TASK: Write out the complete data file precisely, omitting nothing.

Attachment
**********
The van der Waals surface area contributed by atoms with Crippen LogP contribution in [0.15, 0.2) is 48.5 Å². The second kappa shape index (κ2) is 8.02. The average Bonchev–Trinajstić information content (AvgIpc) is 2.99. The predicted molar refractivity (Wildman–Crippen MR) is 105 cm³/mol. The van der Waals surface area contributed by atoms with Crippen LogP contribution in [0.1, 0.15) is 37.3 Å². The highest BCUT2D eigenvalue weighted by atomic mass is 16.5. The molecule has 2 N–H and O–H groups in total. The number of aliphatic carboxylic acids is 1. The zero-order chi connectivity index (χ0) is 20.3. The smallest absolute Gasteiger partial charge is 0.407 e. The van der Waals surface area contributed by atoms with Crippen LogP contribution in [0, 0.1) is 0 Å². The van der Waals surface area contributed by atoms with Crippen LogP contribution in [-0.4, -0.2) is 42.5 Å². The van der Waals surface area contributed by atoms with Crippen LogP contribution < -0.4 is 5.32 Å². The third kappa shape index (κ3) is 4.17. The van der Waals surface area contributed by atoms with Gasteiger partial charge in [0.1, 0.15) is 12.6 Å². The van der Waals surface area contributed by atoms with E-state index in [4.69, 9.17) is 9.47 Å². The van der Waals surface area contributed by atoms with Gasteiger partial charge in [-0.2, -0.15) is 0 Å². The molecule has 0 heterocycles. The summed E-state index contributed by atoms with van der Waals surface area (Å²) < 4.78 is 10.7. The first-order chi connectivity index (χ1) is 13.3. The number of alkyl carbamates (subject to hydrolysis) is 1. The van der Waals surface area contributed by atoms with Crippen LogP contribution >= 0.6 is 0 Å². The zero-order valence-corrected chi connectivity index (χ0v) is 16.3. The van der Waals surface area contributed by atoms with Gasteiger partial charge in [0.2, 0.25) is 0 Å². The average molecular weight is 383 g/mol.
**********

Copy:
The van der Waals surface area contributed by atoms with Crippen LogP contribution in [0.15, 0.2) is 48.5 Å². The second kappa shape index (κ2) is 8.02. The average Bonchev–Trinajstić information content (AvgIpc) is 2.99. The predicted molar refractivity (Wildman–Crippen MR) is 105 cm³/mol. The van der Waals surface area contributed by atoms with Crippen LogP contribution in [0.1, 0.15) is 37.3 Å². The highest BCUT2D eigenvalue weighted by atomic mass is 16.5. The molecule has 2 N–H and O–H groups in total. The number of aliphatic carboxylic acids is 1. The zero-order chi connectivity index (χ0) is 20.3. The smallest absolute Gasteiger partial charge is 0.407 e. The van der Waals surface area contributed by atoms with Crippen LogP contribution in [0, 0.1) is 0 Å². The van der Waals surface area contributed by atoms with Crippen LogP contribution in [-0.4, -0.2) is 42.5 Å². The van der Waals surface area contributed by atoms with Crippen LogP contribution < -0.4 is 5.32 Å². The third kappa shape index (κ3) is 4.17. The van der Waals surface area contributed by atoms with Gasteiger partial charge in [0.1, 0.15) is 12.6 Å². The van der Waals surface area contributed by atoms with E-state index in [4.69, 9.17) is 9.47 Å². The van der Waals surface area contributed by atoms with Gasteiger partial charge in [-0.2, -0.15) is 0 Å². The molecule has 0 heterocycles. The summed E-state index contributed by atoms with van der Waals surface area (Å²) < 4.78 is 10.7. The first-order chi connectivity index (χ1) is 13.3. The number of alkyl carbamates (subject to hydrolysis) is 1. The van der Waals surface area contributed by atoms with Crippen LogP contribution >= 0.6 is 0 Å². The zero-order valence-corrected chi connectivity index (χ0v) is 16.3. The van der Waals surface area contributed by atoms with Gasteiger partial charge in [0.2, 0.25) is 0 Å². The average molecular weight is 383 g/mol.